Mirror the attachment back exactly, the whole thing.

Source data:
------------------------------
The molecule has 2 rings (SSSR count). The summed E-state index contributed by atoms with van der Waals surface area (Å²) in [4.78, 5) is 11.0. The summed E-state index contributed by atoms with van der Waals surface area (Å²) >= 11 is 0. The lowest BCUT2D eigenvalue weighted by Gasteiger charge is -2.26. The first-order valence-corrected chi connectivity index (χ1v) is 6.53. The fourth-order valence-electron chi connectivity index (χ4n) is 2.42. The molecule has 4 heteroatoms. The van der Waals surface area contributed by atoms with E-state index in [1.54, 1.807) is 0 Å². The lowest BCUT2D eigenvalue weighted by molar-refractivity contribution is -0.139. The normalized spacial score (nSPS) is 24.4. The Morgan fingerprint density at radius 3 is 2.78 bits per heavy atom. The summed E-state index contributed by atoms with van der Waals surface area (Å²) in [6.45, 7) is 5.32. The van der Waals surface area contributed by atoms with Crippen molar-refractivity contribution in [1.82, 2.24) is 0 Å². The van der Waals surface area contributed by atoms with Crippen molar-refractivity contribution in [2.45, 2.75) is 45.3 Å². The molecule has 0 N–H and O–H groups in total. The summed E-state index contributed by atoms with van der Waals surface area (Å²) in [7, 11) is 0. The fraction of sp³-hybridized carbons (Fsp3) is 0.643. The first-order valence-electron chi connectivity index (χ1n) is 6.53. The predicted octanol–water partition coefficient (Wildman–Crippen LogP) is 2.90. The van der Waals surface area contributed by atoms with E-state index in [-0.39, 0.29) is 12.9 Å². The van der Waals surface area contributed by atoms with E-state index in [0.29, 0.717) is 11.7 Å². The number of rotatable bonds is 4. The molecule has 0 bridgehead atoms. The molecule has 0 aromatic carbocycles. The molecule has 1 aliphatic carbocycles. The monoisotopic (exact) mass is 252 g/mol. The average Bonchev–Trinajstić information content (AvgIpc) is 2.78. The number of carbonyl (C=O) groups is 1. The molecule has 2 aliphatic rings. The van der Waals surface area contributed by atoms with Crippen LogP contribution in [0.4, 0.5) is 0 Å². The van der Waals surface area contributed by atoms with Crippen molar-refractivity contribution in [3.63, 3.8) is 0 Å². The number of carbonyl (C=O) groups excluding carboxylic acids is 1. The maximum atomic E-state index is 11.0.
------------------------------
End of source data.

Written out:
The molecule has 2 rings (SSSR count). The summed E-state index contributed by atoms with van der Waals surface area (Å²) in [4.78, 5) is 11.0. The summed E-state index contributed by atoms with van der Waals surface area (Å²) >= 11 is 0. The lowest BCUT2D eigenvalue weighted by Gasteiger charge is -2.26. The first-order valence-corrected chi connectivity index (χ1v) is 6.53. The fourth-order valence-electron chi connectivity index (χ4n) is 2.42. The molecule has 4 heteroatoms. The van der Waals surface area contributed by atoms with E-state index in [1.54, 1.807) is 0 Å². The lowest BCUT2D eigenvalue weighted by molar-refractivity contribution is -0.139. The normalized spacial score (nSPS) is 24.4. The Morgan fingerprint density at radius 3 is 2.78 bits per heavy atom. The summed E-state index contributed by atoms with van der Waals surface area (Å²) in [6.45, 7) is 5.32. The van der Waals surface area contributed by atoms with Crippen molar-refractivity contribution in [1.82, 2.24) is 0 Å². The van der Waals surface area contributed by atoms with Crippen molar-refractivity contribution in [2.45, 2.75) is 45.3 Å². The molecule has 0 N–H and O–H groups in total. The summed E-state index contributed by atoms with van der Waals surface area (Å²) in [7, 11) is 0. The fraction of sp³-hybridized carbons (Fsp3) is 0.643. The first-order valence-electron chi connectivity index (χ1n) is 6.53. The predicted octanol–water partition coefficient (Wildman–Crippen LogP) is 2.90. The van der Waals surface area contributed by atoms with E-state index in [-0.39, 0.29) is 12.9 Å². The van der Waals surface area contributed by atoms with E-state index in [0.29, 0.717) is 11.7 Å². The number of rotatable bonds is 4. The molecule has 0 bridgehead atoms. The molecule has 0 aromatic carbocycles. The molecule has 1 aliphatic carbocycles. The monoisotopic (exact) mass is 252 g/mol. The average Bonchev–Trinajstić information content (AvgIpc) is 2.78. The number of carbonyl (C=O) groups is 1. The molecule has 2 aliphatic rings. The van der Waals surface area contributed by atoms with Crippen LogP contribution in [0.4, 0.5) is 0 Å². The van der Waals surface area contributed by atoms with Crippen molar-refractivity contribution in [3.63, 3.8) is 0 Å². The number of carbonyl (C=O) groups excluding carboxylic acids is 1. The maximum atomic E-state index is 11.0.